Having recently visited the Tower of London and the cells in Lincoln Castle I was struck by what now seems to be the brutality of how prisoners were treated in centuries past.
Amid the understandable and current cries for tougher sentencing as a deterrent against reoffending, I wonder how our current penal system will be viewed by our forebears in the years to come.
Will they react with shock as they tour the grounds of Lincoln Prison and take in the exhibits of how minor misdemeanour crimes used to be punished by the removal of liberty?
What will they think of confinement to cells for long periods, or the limited amount of human interaction that was afforded them – fraught and often-emotionally charged socialisation opportunities that were wrought with the risk of violence from other inmates?
To be clear – I’m only suggesting a rethink of the strategy for what one might refer to as ‘minor misdemeanours’ (some of the offences of Class E and lower); and not ‘emotive’ crimes such as rape or murder; or offences against children.
On the matter of such ‘grave’ criminals I am reminded of a saying from a long-gone family member – “Most dogs’ behaviour and temperament are determined by the actions of their owner; but some dogs are just ‘wrong’ – and there’s nothing can be done for them.”
I guess there’s similarity with people, too.
The cost of keeping a prisoner according to figures from 2013 ranges from between £18,165 per annum for a male open prison to a staggering £84,158 per annum for a male young offenders’ institution.
Proven reoffending rates for the same period were 26.4% (how many didn’t get caught or convicted I wonder) – that’s a waste of taxpayers’ money of between £4,795.56 and £22,217.71 per annum per person; or a mind-boggling figure of between £13.14 and £60.87 per person per day.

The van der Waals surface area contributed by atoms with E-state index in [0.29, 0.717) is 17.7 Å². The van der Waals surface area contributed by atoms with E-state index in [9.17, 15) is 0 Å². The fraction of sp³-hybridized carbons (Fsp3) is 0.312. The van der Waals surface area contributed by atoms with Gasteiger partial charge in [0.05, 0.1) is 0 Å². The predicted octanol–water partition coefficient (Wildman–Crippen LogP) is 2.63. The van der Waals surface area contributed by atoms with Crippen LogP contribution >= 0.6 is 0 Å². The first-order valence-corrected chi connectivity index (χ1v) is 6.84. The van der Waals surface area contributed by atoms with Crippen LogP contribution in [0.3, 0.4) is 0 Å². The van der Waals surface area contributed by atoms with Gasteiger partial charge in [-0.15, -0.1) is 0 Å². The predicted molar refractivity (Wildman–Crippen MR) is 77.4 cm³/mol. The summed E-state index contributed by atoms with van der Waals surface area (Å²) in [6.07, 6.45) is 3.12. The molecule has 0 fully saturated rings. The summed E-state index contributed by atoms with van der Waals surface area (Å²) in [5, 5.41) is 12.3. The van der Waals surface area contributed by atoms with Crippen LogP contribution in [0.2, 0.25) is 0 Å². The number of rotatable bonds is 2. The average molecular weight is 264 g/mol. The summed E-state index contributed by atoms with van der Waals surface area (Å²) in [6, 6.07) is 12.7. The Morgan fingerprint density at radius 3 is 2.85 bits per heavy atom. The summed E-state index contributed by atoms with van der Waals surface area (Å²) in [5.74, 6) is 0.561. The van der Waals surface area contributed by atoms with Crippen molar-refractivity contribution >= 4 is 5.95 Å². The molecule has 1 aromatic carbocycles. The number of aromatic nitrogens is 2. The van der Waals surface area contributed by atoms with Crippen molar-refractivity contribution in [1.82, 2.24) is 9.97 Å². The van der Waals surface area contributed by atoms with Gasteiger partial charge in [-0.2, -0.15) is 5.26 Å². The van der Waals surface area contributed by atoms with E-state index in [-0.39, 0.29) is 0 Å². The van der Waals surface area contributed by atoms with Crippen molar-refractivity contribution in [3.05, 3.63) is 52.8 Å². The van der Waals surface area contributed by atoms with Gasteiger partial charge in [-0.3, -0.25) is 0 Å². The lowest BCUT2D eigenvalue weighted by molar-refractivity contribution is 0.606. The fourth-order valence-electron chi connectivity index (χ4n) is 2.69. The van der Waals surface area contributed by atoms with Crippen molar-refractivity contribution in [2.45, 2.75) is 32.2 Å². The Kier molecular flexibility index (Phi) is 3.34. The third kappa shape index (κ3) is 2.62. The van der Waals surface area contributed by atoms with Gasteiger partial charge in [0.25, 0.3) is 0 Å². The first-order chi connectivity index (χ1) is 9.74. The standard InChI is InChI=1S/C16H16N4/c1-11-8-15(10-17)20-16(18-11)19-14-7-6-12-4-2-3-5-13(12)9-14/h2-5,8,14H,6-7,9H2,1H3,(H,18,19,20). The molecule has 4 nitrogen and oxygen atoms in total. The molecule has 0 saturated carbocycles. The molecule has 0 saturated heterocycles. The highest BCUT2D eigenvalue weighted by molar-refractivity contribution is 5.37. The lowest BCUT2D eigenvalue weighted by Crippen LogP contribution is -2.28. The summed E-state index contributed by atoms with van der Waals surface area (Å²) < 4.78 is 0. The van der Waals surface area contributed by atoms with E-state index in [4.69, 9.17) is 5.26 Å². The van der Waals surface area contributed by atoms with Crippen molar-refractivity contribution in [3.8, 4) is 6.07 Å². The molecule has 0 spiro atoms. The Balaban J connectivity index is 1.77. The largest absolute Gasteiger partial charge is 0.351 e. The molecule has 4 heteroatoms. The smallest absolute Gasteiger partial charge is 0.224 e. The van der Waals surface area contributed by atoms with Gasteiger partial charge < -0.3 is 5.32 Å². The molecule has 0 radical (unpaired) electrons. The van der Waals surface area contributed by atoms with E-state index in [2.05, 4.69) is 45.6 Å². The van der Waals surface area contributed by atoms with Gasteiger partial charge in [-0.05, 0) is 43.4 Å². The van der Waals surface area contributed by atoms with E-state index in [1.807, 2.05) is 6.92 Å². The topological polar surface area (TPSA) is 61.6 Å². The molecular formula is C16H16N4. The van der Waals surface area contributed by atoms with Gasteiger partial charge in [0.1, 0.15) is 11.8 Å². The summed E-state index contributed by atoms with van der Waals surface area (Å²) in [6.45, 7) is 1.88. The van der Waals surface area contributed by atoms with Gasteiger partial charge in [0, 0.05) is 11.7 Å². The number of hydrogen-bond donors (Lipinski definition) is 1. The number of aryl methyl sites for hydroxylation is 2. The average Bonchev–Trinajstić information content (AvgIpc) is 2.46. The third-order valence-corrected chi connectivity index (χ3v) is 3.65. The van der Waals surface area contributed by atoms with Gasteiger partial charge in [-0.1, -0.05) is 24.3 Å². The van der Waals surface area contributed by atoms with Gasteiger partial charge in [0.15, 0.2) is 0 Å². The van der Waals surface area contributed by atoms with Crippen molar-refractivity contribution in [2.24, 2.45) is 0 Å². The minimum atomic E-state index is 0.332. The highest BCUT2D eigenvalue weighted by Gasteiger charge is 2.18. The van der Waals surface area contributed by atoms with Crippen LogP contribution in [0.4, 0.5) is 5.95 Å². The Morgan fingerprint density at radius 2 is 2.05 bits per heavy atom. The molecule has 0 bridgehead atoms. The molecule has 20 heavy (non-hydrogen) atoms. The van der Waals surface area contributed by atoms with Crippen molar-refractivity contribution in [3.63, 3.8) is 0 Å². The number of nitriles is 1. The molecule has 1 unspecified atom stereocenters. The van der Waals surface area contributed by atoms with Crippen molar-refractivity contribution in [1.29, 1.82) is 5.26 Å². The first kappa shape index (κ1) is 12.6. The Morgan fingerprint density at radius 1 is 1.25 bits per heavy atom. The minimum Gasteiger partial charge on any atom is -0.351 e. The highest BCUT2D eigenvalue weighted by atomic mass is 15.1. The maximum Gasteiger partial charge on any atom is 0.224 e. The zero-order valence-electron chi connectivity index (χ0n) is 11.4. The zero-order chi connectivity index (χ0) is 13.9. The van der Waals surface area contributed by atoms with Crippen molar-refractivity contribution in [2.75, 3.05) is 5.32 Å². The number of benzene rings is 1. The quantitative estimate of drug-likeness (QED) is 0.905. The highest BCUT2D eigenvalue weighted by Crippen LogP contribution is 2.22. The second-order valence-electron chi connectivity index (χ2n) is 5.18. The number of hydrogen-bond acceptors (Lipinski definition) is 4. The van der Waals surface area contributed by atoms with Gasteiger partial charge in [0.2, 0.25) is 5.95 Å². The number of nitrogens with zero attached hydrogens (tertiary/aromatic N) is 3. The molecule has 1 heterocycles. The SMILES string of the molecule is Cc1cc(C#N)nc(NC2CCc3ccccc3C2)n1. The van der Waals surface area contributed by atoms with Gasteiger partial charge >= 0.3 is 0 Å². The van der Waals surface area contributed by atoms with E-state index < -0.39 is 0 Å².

The total expenditure on incarceration that year, with an average prison population of 80,398, was over £2.9bn, and – using this admittedly crude comparison – this represents over £781m of spending that was ineffective in the pursuit of rehabilitation.
As Kate Taylor’s article challenges – is prison worthwhile?
The financial expenditure doesn’t seem to warrant the results. Could a portion of that £781m per year be spent more expeditiously?
I wonder how long we will continue to send non-violent offenders to our creaking prison system before we stop to wonder whether intervention and support may be the key?
There is undoubtedly a need to manage the rights of victims; and justice must be seen to have been served in all cases.
But isn’t there a case for a blend of restorative justice combined with education, rehabilitation and support?
For all of us out there who consider ourselves to be model citizens – whose contribution to society is positive – what are the differences in our upbringings, development and sense of morality?
That might be a good place to start. Let’s stop addressing the symptoms and start to think about the root cause for the benefit of society as a whole.